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Female Rabbis Banned, With Loophole

The Rabbinical Council of America, centrist Orthodoxy’s largest rabbinic association, has officially shut the door on the idea of having women in the Orthodox rabbinate. Yet, female Orthodox religious leaders and some of their key supporters took heart from the vagueness of the resolution the group passed. The loopholes they saw in it gave them room to continue their work.

Not Invited: Rabba Sara Hurwitz was busy elsewhere during the RCA conference. Image by MELANIE HuRWITz

The RCA resolution, passed at the group’s annual convention April 26, declared firmly, “We cannot accept either the ordination of women or the recognition of women as members of the Orthodox rabbinate, regardless of title.”

Advocates for female Orthodox clergy, however, pointed out that the resolution did not invoke Halacha, or Judaic law, but instead referred to a more nebulous principle of “sacred continuity” as the basis for the prohibition. And neither the resolution nor RCA leaders questioned afterward offered a definition of what kind of responsibilities or assumption of authority would constitute a trespass by women into the forbidden rabbinic role.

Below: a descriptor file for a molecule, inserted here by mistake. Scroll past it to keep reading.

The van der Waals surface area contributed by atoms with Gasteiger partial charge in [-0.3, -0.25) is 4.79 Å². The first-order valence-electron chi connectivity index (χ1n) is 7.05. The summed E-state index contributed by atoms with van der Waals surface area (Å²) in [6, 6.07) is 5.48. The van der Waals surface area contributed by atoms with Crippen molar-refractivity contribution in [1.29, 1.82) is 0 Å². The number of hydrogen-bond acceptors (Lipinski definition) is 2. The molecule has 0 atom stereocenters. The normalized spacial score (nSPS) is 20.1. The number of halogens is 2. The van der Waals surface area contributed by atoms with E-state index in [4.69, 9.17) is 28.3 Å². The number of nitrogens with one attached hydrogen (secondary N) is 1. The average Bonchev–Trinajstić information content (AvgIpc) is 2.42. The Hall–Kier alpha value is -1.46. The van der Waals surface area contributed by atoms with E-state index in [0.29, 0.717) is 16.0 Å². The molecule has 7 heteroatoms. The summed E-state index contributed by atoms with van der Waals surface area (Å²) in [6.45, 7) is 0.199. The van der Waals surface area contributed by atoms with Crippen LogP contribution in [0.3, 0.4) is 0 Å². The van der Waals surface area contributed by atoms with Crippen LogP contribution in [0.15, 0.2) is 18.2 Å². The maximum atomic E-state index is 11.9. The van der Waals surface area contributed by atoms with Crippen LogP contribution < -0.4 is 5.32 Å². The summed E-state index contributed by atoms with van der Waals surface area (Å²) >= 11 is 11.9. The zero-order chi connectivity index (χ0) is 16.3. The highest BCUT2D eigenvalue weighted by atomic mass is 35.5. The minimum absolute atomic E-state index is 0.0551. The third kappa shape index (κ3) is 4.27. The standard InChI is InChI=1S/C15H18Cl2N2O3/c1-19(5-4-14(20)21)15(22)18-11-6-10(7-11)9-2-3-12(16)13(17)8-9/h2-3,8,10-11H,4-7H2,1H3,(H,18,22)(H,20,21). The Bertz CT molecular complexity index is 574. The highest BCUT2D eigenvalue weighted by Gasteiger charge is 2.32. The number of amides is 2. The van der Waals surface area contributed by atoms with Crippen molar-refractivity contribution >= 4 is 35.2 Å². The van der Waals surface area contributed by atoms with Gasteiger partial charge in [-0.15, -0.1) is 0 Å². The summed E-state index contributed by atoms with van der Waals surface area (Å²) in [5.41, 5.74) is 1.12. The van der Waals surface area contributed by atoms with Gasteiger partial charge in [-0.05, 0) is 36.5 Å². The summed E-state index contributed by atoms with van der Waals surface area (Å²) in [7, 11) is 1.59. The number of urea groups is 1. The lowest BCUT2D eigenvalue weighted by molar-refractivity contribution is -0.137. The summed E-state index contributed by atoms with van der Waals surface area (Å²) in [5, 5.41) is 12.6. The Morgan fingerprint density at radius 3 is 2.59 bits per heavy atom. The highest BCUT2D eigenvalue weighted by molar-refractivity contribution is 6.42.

“Everybody’s waiting for fire and brimstone, and what we got was a little burning ash,” said Carol Kaufman Newman, president of the Jewish Orthodox Feminist Alliance. “And that’s good.”

Indeed, the RCA’s own press release on the resolution stated that it did not seek to delineate “a specific menu or roadmap of appropriate or inappropriate roles and positions” for women. And the RCA’s president, Rabbi Moshe Kletenik, said in a press conference afterward, “We have left the latitude for rabbis to be able to exercise within their own communities the ability to create and to encourage appropriate roles for women.”